Like the word “gay,” it means what most people believe it means.

If the Confederate flag ever comes to represent love and justice for all men and women, it might someday be flown with pride. And if “whore” comes to mean a strong woman of accomplishment, women might someday embrace the word and proudly call themselves “whore.”

But not today.

It is common for people to say that America is a racist country, and for others to claim that noting the existence of racism is race-baiting. In fact, this is a country that has made huge strides. In my lifetime, we’ve had our first black chairman of the Joint Chiefs of Staff, our first black secretaries of state (one of them a black woman), our first black U.S. attorneys general, our first elected black senator from a southern state since Reconstruction, and many more firsts. Including president.

Black men and women are increasingly found in the medical professions, the sciences and as leaders of finance and industry.

But for all the progress, there are racial disparities and deeply rooted barriers to black progress, and as long as those exist, the fact that most of us would be happy to invite black friends into our homes doesn’t make the racism go away. It isn’t race-baiting to recognize that fact, nor the fact that police officers—black and white—are more likely to shoot a black man than a white one, and that black men are more likely to end up in the justice system than white men.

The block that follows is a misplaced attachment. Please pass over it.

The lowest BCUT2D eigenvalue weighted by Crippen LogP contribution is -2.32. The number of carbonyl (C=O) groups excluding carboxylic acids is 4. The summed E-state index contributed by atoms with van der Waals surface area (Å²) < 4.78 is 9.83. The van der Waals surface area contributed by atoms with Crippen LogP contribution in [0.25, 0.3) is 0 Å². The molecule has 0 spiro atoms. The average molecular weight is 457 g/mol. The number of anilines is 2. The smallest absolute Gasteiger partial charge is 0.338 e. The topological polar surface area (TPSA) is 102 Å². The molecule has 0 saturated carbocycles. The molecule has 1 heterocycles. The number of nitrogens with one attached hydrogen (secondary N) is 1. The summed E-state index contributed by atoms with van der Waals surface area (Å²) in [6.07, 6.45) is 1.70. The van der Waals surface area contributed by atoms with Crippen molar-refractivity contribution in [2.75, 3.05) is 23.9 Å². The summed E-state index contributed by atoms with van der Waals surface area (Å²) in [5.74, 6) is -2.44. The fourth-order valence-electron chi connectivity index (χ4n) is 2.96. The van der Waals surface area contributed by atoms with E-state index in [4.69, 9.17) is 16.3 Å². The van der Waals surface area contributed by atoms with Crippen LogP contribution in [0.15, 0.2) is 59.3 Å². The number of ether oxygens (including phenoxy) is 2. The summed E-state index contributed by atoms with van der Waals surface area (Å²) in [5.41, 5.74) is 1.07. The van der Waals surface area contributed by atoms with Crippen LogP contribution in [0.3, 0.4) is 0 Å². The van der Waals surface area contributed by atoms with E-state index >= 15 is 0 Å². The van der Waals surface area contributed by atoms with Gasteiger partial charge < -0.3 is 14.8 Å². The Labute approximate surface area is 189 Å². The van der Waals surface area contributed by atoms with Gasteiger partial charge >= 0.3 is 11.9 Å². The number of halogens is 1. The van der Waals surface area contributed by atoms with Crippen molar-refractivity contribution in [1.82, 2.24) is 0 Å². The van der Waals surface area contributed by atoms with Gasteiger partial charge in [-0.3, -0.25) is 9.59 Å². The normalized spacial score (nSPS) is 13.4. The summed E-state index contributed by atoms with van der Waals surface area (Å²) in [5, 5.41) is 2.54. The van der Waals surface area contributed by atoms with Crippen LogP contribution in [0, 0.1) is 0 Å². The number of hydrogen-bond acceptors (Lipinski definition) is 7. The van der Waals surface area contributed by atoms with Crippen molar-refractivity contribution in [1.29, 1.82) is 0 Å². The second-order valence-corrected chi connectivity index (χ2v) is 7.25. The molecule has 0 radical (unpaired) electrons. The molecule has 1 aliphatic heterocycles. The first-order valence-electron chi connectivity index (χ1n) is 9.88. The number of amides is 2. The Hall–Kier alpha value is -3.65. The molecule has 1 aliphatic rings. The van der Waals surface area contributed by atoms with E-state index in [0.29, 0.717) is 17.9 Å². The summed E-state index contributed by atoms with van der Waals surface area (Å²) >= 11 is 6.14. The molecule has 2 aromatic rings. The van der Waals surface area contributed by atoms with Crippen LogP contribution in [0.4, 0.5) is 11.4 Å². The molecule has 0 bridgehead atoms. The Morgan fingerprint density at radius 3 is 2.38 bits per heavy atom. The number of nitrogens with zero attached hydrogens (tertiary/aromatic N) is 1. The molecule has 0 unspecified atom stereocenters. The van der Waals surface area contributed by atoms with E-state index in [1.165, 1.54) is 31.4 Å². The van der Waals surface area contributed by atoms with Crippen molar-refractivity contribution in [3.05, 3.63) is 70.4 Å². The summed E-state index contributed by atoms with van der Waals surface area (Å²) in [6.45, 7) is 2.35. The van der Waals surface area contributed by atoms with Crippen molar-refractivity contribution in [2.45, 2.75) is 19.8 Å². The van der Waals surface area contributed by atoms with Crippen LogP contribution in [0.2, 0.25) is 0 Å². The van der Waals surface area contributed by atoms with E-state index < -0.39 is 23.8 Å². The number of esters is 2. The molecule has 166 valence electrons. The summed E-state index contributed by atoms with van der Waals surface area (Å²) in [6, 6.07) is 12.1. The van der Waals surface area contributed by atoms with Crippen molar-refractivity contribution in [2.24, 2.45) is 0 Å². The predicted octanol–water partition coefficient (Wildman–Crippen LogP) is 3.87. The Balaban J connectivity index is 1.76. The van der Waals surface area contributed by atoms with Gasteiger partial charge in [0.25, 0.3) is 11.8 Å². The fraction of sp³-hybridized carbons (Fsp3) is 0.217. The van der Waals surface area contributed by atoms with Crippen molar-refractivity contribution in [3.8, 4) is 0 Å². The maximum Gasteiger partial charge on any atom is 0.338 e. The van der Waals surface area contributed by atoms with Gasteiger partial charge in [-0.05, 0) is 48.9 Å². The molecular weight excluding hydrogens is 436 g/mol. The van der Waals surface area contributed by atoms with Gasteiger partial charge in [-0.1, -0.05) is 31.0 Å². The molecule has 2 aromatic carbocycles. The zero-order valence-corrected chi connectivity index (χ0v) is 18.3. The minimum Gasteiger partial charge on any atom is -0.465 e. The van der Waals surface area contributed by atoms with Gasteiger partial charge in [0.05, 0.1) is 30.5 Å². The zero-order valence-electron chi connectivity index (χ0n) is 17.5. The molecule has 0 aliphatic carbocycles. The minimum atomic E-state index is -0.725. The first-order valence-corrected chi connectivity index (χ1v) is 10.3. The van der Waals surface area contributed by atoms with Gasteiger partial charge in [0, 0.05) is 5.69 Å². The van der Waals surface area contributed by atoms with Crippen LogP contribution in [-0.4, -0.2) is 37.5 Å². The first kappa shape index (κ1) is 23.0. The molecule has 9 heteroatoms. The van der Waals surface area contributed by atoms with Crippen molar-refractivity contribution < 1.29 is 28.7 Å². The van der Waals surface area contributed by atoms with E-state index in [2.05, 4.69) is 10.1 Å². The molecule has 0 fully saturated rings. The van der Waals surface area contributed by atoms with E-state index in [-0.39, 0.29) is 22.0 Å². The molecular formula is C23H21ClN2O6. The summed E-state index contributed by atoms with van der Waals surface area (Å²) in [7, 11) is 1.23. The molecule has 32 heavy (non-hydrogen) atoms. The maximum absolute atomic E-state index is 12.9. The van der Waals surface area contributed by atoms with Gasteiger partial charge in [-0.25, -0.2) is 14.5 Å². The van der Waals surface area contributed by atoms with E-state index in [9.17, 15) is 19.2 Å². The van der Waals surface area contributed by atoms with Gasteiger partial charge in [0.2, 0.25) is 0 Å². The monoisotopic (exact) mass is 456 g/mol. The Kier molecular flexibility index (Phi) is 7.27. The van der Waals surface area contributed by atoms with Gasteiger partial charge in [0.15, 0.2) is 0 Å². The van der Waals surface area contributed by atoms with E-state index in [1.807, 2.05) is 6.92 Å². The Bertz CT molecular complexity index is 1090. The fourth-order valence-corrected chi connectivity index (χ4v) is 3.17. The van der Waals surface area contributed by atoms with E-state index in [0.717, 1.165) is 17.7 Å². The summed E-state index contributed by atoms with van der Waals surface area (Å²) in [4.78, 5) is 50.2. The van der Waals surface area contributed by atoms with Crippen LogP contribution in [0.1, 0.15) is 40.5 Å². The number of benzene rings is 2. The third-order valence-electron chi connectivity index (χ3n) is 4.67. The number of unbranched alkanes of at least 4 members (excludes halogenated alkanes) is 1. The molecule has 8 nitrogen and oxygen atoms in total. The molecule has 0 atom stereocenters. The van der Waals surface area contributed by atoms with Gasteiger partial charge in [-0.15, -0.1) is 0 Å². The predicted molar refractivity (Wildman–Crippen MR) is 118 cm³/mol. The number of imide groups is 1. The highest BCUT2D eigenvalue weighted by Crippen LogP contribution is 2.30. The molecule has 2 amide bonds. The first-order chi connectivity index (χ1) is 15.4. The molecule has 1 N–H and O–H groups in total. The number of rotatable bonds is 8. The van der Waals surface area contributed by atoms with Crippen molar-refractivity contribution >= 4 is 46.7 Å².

The whys are many and complex. They include well-intentioned liberal programs that devastate black families, a history of bad schools, the destruction of values that once instilled in black kids the desire to learn. There are a lot of factors working against black kids and black families, and even if none of us had any personal dislike for black people, the effect would remain racist.

Getting rid of the Confederate flag will fix none of this. It would, however, remove a small and grating irritation, an ugly symbol that demeans some while filling others with pride in their heritage.

Individuals must retain the right to fly the Confederate flag from their homes and businesses as they please; it is a political symbol that we have no business banning. But neither does it deserve the respect granted it by its display on public property. When it comes to the meanings of symbols, the majority rules, often tyrannically. That’s life.

Now get rid of that toxic flag.


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Jim Picht
James Picht is the Senior Editor for Communities Politics. He teaches economics and Russian at the Louisiana Scholars' College in Natchitoches, La. After earning his doctorate in economics, he spent several years doing economic development work in Moscow and the new independent states of the former Soviet Union for the U.S. government, the Asian Development Bank, and as a private contractor. He has also worked in Latin America, the former USSR and the Balkans as an educator, teaching courses in economics and law at universities in Ukraine and at finance ministries throughout the region. He has been writing at the Communities since 2009.